In an interesting yet not surprising reaction to the passing of gonzo journalist Hunter S. Thompson, he is being referred to as the original blogger. Clearly this is not meant to be taken literally, as the blogging phenomenon is relatively recent and Thompson didn’t keep a blog or even an official website. However, with more and more bloggers paying tribute to the man as one of their main inspirations and with the question “Are bloggers journalists?” being debated almost daily, this brings an intriguing debate front and center. In fact, the self-described “alternative news and underground culture destination” disinformation has a very interesting quote by Thompson in a piece dated March 4th, 2001:
“Gonzo journalism is a style of reporting based on William Faulkner’s idea that the best fiction is far more true than any kind of journalism – and the best journalists have always known this. Which is not to say that fiction is necessarily ‘more true’ than journalism – or vice versa – but that both ‘fiction’ and ‘journalism’ are artificial categories; and that both forms, at their best, are only two different means to the same end.” – Hunter S. Thompson
I have said from day one that it is silly, divisive and potentially dangerous to say anything as blanket as “bloggers are not journalists.” Sure, the guy writing about his dates or the woman putting pictures of her kids on vacation on her family’s web site can easily be qualified as “non-pros” in that they are not really writing for the masses and their reporting, if it can be called that, really has very little consequence beyond their immediate surroundings, friends, family, etc.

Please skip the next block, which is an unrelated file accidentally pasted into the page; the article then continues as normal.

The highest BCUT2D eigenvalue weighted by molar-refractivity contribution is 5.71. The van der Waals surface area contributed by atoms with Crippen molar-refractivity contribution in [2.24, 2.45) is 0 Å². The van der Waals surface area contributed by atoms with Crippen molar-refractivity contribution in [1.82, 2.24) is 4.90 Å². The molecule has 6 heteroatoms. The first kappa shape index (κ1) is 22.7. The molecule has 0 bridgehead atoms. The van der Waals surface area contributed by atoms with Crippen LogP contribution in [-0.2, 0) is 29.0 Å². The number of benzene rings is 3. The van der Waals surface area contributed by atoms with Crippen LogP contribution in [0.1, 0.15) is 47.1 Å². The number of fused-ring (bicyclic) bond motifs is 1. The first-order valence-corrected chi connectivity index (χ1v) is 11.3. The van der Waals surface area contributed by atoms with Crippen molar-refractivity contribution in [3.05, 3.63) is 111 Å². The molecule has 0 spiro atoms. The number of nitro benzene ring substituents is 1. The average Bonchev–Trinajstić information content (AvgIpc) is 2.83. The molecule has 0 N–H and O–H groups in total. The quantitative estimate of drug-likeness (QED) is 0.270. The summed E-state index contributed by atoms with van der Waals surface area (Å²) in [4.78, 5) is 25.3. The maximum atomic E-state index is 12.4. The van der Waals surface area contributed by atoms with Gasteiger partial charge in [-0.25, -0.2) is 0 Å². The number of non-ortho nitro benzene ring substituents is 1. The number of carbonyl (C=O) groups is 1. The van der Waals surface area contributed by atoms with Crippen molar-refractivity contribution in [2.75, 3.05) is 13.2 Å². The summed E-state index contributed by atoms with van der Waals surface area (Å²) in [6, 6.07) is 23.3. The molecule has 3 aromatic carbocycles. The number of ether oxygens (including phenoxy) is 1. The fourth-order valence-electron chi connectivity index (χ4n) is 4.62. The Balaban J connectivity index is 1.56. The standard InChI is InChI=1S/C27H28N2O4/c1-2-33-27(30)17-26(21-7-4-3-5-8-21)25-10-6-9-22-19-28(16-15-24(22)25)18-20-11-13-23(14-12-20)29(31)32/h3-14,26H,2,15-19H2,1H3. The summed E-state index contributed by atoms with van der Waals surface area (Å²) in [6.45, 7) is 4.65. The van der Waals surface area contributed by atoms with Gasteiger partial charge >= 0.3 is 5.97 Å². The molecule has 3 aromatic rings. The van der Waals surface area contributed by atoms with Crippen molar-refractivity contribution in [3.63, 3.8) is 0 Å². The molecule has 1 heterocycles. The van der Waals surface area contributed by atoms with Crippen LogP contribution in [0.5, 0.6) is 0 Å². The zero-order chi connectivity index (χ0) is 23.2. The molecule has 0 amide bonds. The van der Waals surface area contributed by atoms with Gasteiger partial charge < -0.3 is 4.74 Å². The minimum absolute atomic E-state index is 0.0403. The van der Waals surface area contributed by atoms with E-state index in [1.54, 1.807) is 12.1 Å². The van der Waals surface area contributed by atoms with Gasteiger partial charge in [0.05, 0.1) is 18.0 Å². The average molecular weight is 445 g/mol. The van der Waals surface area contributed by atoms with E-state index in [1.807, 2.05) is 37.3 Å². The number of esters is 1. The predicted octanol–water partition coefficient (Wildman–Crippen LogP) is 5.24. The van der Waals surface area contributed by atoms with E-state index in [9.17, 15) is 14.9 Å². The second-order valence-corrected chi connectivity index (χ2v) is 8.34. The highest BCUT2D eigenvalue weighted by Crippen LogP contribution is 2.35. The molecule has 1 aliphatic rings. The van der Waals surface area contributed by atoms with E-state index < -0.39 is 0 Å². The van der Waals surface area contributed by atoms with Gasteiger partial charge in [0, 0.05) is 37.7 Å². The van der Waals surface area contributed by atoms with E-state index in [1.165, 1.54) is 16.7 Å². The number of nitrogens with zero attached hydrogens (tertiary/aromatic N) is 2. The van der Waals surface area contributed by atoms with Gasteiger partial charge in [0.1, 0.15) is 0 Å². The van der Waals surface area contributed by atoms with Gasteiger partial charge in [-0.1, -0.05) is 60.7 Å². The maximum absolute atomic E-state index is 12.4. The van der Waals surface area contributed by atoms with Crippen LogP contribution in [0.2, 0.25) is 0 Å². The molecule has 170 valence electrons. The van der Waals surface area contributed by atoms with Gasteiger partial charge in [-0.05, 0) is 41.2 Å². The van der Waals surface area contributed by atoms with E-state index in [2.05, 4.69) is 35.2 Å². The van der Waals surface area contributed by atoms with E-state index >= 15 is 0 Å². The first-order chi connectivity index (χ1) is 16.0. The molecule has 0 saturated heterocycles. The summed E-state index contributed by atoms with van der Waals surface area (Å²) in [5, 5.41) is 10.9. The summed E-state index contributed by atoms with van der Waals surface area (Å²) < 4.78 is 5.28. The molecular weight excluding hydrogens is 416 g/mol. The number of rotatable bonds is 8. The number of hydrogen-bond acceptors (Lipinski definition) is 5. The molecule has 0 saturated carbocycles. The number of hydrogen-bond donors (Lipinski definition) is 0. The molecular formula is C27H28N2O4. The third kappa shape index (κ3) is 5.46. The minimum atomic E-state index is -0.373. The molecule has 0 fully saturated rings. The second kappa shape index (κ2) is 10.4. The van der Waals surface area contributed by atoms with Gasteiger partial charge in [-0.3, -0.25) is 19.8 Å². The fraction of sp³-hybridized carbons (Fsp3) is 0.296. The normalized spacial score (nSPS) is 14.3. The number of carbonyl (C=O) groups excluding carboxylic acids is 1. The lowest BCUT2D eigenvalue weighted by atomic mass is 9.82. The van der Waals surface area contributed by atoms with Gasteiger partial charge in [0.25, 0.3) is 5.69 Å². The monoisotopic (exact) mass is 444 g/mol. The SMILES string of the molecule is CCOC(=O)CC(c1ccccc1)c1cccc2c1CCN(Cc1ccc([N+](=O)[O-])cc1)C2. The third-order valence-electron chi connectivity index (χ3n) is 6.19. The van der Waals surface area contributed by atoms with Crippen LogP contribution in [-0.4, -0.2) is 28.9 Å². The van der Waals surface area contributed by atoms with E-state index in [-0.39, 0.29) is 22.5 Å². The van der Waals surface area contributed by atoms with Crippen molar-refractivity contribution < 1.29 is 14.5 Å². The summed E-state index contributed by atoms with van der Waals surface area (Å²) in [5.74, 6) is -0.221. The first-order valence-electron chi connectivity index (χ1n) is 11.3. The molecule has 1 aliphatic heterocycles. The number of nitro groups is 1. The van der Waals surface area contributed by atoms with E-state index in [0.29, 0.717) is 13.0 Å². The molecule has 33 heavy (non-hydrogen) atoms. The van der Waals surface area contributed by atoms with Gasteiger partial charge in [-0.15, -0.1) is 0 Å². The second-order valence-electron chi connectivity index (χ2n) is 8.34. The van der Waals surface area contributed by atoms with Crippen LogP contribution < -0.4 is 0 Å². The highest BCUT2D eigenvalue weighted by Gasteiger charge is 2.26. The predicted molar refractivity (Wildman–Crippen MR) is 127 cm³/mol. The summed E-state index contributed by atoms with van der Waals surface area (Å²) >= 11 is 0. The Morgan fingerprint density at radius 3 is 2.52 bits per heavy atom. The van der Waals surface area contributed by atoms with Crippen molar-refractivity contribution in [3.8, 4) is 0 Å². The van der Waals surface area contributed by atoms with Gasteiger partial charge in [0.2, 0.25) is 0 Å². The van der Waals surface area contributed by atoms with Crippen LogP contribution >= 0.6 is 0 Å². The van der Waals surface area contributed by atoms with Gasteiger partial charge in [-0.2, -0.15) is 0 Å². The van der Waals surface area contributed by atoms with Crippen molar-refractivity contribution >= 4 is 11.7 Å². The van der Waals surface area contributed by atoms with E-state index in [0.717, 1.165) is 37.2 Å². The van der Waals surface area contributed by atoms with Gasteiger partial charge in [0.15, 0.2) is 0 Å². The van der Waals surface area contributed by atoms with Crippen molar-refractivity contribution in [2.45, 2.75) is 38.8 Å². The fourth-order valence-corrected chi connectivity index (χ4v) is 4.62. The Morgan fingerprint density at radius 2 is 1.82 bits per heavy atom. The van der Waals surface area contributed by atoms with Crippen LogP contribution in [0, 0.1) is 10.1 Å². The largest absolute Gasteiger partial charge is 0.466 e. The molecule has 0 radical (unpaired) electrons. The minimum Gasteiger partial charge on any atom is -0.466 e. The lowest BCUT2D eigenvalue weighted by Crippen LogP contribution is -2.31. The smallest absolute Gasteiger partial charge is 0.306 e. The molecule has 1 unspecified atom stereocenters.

However, in the day of Internet spiders, RSS feeds and search engines that routinely scour the web for key phrases and words, if a blogger isn’t careful, his words are across the globe in the blink of an eye. For example, my little post about John Stewart was apparently picked up my a Japanese site with absolutely no effort on my part.
Merriam-Webster Online has a decent, yet incomplete definition of journalist: 1 a : a person engaged in journalism; especially : a writer or editor for a news medium b : a writer who aims at a mass audience. Now we’re getting somewhere. If the Internet isn’t a mass audience, I don’t know what is.
The we get to their definition of journalism.
1 a : the collection and editing of news for presentation through the media b : the public press c : an academic study concerned with the collection and editing of news or the management of a news medium
2 a : writing designed for publication in a newspaper or magazine b : writing characterized by a direct presentation of facts or description of events without an attempt at interpretation c : writing designed to appeal to current popular taste or public interest I’m willing to bet that, come the next edition of the dictionary, this definition will be changed to include “web publication” or even “blog.”
When I review a theatrical or DVD release or post an Op Ed piece about the latest Bush administration shenanigans, I am most certainly acting as a journalist. When I post a picture or two of Dick Cheney and imply that he might in fact want to consume your offspring, I suppose satirist might be a closer definition.